The British Army is celebrating today after two members of the Household Division were awarded with a BAFTA at the British Academy Film and Television Awards ceremony last night at an in-person ceremony at London’s ‘The Brewery’.
The Senior Director of Music for the Household Division Lieutenant Colonel Simon Haw and Garrison Sergeant Major Warrant Officer Class One Andrew Stokes were among the creative team responsible for ‘The Royal British Legion Festival of Remembrance’ staged at the Royal Albert Hall last year and broadcast on BBC One.
The team was nominated for the Entertainment Craft Award sponsored by Hotcam, facing competition from ITV’s “Ant & Dec’s Saturday Night Takeaway”, “The Masked Singer”, and BBC’s “Strictly Come Dancing”.
‘The Royal British Legion Festival of Remembrance’ takes two months to plan and create each year. Lieutenant Colonel Simon Haw collates and composes a programme of music which will complement that year’s themes and stories. In a remarkably short time period, he rehearses and conducts the tri-service band that performs.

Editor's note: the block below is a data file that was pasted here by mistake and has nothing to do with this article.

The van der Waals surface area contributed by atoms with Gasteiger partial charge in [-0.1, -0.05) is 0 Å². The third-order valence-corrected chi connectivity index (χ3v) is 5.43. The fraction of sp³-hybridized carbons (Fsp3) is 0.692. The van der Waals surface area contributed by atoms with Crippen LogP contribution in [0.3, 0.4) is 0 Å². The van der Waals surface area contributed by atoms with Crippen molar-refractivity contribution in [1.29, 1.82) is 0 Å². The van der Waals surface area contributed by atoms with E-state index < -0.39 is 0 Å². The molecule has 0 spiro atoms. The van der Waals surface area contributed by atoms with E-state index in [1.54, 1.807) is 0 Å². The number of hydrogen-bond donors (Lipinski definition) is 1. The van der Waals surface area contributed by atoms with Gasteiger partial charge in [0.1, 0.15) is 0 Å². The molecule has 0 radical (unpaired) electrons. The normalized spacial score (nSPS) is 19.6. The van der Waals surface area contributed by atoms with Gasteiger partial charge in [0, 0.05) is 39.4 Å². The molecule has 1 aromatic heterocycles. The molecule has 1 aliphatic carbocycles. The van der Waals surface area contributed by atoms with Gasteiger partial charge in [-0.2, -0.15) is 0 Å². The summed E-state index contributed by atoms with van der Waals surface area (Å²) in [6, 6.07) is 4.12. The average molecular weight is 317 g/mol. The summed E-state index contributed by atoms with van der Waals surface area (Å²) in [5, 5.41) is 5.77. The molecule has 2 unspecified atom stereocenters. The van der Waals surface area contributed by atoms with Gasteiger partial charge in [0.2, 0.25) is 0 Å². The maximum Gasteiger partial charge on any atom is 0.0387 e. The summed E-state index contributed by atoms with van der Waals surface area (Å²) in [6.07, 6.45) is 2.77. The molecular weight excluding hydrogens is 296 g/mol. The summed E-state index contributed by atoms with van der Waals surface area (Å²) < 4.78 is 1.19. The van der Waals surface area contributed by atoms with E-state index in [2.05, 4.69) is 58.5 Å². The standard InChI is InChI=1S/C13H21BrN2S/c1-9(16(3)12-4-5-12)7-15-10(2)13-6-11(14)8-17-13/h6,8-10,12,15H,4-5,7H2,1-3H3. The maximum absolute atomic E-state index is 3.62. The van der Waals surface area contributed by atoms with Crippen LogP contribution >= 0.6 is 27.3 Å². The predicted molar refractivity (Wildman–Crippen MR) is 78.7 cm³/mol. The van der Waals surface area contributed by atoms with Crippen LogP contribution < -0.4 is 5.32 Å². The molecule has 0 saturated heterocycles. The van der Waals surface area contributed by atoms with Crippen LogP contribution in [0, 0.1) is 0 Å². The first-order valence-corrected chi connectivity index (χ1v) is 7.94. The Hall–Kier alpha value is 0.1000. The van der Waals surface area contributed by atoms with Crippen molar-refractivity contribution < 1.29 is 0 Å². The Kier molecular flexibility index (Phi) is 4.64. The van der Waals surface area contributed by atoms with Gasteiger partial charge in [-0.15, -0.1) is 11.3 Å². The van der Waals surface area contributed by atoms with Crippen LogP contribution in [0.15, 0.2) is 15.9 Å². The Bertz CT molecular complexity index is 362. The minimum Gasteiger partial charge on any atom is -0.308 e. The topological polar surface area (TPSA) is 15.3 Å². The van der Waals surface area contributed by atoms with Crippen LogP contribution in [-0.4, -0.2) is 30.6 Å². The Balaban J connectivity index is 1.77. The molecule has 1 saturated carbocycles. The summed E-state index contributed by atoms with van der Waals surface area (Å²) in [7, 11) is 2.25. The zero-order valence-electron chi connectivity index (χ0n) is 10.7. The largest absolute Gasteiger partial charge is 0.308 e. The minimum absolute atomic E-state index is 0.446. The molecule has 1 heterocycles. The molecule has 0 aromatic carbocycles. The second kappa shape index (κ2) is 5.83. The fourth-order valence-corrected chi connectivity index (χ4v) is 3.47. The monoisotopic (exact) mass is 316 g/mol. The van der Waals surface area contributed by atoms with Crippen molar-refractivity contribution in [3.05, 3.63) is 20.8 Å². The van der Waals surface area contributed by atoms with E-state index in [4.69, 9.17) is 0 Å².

Each year the musicians are brought together from a number of different bands from across the three services, so their experience of playing together as one is limited. Each year he is able to create an incredibly professional and moving soundscape for the Festival.
While Lt Col Simon Haw conducts the musical aspects of the evening, GSM Andrew Stokes conducts the people taking part. He is responsible for ensuring that all the service personnel who attend know exactly what they are to do, when and how, so the live event happens seamlessly without incident. For many it is a deeply emotional moment, they are on their own and nerves can take over. It’s his job to make sure they look the part and can carry out their role to the best of their ability, in honour of all those who have made the ultimate sacrifice.
The Household Division works closely with the BBC Events team and the Royal British Legion to make the programme a success each year. Producing the same high-quality standards in the midst of a pandemic was especially demanding and relied on trust and professional relationships that have built up over time.
Projects of this nature are so much more than the headline names associated with them. It is particularly rewarding to have been recognised for the intense hard work that each member of the team has put into the programme, from the most junior soldier, sailor and airman, to the broadcasters, charity organisers, and the MOD civil servants working behind the scenes.
All do this not for themselves, but for the families and veterans who need the opportunity and focus this programme gives to consolidate and contextualise the memories they deal with day by day.